Dhaka, March 26, 2010 — Asia’s religious and community leaders play a central role in combating corruption, poverty, and instability, but broader knowledge of critical national issues would enhance their contributions to development at the community level, according to delegates at the “Regional Conference on the Role of Religious and Community Leaders in Advancing Development in Asia.”
The four-day conference, convened jointly by the United States Agency of International Development (USAID) and The Asia Foundation, was held in Dhaka and attended by religious and community leaders from Afghanistan, Bangladesh, Cambodia, Indonesia, India, Malaysia, the Maldives, Nepal, Pakistan, Philippines, Sri Lanka, Timor-Leste, Tajikistan, and Thailand, together with representatives from The Asia Foundation and the United States government. Participants identified ways that religious and community leaders can tackle important national development issues, including good governance and preventing corruption, improved public health services, conflict resolution, empowering youth, and gender justice and equity.
Delegates developed strategies to address their community’s most pressing needs and identified critical challenges to overcome, such as a lack of coordination between governments and civil society groups, a reluctance to engage religious leaders in the design and implementation of local policies, and distrust between various religious organizations along theological or political lines.
Conference delegates had the opportunity to interact with representatives of the successful Leaders of Influence (LOI) program – developed in 2004 by The Asia Foundation in collaboration with the Ministry of Religious Affairs in Bangladesh and the Imam Training Academy, with USAID support – and to then participate in an inter-faith, intergroup meeting with their LOI counterparts. Examining the feasibility of adapting aspects of the Bangladesh experience to their own national development plans was cited as a highlight of the program.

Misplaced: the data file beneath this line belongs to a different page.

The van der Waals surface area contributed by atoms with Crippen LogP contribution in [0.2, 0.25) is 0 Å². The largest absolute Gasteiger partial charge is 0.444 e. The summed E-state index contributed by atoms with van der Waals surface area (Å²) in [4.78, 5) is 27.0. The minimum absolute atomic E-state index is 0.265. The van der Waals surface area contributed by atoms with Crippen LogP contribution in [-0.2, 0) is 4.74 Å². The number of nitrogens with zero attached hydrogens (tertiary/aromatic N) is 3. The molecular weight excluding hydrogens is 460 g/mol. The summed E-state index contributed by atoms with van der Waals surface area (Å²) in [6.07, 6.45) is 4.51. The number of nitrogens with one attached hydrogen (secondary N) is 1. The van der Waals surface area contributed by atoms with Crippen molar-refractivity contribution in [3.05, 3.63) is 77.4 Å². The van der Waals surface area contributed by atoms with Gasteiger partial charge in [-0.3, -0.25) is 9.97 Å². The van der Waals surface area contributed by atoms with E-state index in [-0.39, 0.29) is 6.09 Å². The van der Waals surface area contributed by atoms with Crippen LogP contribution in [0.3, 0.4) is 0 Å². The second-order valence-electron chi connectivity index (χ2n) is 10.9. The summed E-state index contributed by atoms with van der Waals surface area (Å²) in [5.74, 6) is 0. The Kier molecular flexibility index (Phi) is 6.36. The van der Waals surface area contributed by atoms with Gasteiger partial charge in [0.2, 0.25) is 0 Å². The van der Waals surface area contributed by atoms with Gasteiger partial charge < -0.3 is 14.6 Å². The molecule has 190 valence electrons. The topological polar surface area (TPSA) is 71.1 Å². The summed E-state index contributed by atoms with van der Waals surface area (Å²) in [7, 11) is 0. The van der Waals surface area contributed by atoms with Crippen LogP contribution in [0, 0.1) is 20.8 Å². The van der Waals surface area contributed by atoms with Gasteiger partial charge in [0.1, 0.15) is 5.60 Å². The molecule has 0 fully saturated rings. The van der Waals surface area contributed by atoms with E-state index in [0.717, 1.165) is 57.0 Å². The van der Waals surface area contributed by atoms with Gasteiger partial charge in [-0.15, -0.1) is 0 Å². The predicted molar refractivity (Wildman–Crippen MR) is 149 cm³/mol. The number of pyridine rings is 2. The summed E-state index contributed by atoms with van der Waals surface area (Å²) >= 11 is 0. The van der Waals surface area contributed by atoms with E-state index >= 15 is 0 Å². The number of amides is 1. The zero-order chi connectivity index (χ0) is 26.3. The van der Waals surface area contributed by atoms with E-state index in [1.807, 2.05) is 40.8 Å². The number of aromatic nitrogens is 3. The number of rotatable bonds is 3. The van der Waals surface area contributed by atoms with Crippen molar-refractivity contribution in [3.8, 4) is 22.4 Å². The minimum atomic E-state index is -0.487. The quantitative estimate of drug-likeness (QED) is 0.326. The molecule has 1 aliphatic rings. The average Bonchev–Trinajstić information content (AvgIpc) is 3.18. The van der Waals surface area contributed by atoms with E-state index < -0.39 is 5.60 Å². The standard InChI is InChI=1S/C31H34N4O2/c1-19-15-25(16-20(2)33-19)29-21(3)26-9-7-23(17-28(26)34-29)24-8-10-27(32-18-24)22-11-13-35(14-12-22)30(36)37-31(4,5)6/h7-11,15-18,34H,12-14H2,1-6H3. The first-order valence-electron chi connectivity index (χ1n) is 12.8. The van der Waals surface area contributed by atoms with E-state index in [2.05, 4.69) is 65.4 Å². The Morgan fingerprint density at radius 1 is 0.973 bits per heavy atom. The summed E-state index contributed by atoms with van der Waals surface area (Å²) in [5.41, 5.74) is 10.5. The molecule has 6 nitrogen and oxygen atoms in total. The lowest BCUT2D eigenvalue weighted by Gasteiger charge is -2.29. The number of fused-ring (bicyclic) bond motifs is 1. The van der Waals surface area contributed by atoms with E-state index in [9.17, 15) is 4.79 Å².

The conference concluded with delegates designing country-specific action plans, including training programs for imams and other religious leaders on social development issues; convening regular forums for government, civil society groups, and religious leaders to engage in dialogue and improve communication; and providing opportunities for religious leaders to learn about, and interact with, leaders of other faiths.
Conference materials and presentations are available on the Leaders of Influence website and interviews with delegates are available on the Leaders of Influence YouTube Channel. Following the Dhaka conference, delegates will continue to share ideas and resources through Facebook and Twitter.
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